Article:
FIG. 3 is a schematic block diagram which illustrates the utilization of the four types of application-specific modules described herein. A first universal multimedia access apparatus 100 has a telephone application-specific module 102 interfaced thereto. The telephone application-specific module 102 includes a network termination 104, such as an RJ11 interface, for interfacing with a telephone 106. As a result, the first universal multimedia access apparatus 100 can be utilized to provide an alternative phone service. A variety of different network terminations 104 may be utilized, which include, but are not limited to, ISDN, PBX, and CENTREX.

A second universal multimedia access apparatus 110 has a data application-specific module 112 interfaced thereto. The data application-specific module 112 includes a data transceiver with, for example, an Ethernet 10BaseT interface 114, for sending and receiving data with a computer 114. The second universal multimedia access apparatus 110 can be utilized, for example, to provide high speed data access to the Internet. A variety of different data transceivers may be utilized, which include, but are not limited to, IEEE 802.3 and IEEE 802.5, and FDDI.

A third universal multimedia access apparatus 120 has an image application-specific module 122 interfaced thereto. The image application-specific module 122 includes an image transceiver with, for example, an interface for receiving images from an electronic camera 124 capable of producing a still and/or video image. A variety of different image transceivers may be utilized, which include, but are not limited to, standard NTSC, PAL, or SECAM video cameras, MPEG, JPEG, and other compressed digital image/video standards.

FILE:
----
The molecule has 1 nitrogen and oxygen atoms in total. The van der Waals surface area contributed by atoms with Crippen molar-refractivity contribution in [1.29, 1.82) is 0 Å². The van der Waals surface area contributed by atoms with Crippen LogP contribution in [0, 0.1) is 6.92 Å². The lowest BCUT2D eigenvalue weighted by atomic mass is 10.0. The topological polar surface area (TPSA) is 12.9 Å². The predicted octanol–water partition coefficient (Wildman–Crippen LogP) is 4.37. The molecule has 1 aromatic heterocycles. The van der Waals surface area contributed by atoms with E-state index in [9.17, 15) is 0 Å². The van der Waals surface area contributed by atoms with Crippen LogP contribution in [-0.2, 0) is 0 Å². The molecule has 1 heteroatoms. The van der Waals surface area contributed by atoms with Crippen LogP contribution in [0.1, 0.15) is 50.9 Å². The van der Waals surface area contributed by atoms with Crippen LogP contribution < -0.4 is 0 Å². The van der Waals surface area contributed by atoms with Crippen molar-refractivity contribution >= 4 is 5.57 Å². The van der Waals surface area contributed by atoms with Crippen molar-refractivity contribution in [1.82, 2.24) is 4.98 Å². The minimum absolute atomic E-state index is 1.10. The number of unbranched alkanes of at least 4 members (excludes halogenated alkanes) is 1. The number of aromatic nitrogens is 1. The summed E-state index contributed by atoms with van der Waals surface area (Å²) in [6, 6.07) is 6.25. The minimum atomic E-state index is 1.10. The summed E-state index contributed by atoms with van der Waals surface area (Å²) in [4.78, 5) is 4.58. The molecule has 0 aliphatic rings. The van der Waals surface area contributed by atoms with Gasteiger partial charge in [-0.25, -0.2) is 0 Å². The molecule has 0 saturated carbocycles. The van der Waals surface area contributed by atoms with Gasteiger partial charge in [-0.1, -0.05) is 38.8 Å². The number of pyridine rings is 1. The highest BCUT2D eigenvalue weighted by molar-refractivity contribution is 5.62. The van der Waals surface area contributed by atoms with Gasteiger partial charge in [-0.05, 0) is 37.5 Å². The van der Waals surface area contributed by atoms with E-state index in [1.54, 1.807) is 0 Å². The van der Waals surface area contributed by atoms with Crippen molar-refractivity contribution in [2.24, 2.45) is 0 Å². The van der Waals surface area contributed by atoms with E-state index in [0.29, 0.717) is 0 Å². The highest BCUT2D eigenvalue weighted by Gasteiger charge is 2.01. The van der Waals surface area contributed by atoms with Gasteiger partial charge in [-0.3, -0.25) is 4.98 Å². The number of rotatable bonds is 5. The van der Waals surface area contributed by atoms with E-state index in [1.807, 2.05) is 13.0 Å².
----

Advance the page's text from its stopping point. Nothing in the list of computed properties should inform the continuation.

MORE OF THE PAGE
A fourth universal multimedia access apparatus 130 has a control application-specific module 132 interfaced thereto. The control application-specific module 132 includes a control transceiver with, for example, an Echelon interface for sending and receiving control information. The fourth universal multimedia access apparatus 130 can be utilized, for example, in home control and energy management applications. A variety of different control transceivers may be utilized, which include, but are not limited to: Building and Control Network (BACnet), Controller Area Network (CAN), Consumer Electronic Bus (CEBus), General Purpose Interface Bus (GPIB) IEEE-488, Interoperable Systems Project (ISP), Echelon's LonWorks, and World Factory Information Protocol (WorldFIP).

For illustration purposes only, the first, second, and third universal multimedia access apparatuses 100, 110, and 120 are in a wireline configuration, while the fourth universal multimedia access apparatus 130 is in a wireless configuration for communicating with the multimedia network 22. The transceivers in the wireline configuration each constitute an RF cable modem which operates in a predetermined portion of the spectrum of a coaxial cable 140 connected thereto. For example, a bandwidth of 500 MHz, 750 MHz, or higher may be utilized. As described earlier, the RF cable modem includes a transmitter and a receiver for transmitting and receiving appropriately modulated carrier signals. It is noted that a variety of different cable plants can be utilized, including, but not limited to 500 MHz, 750 MHz hybrid digital-analog, and 1 GHz systems.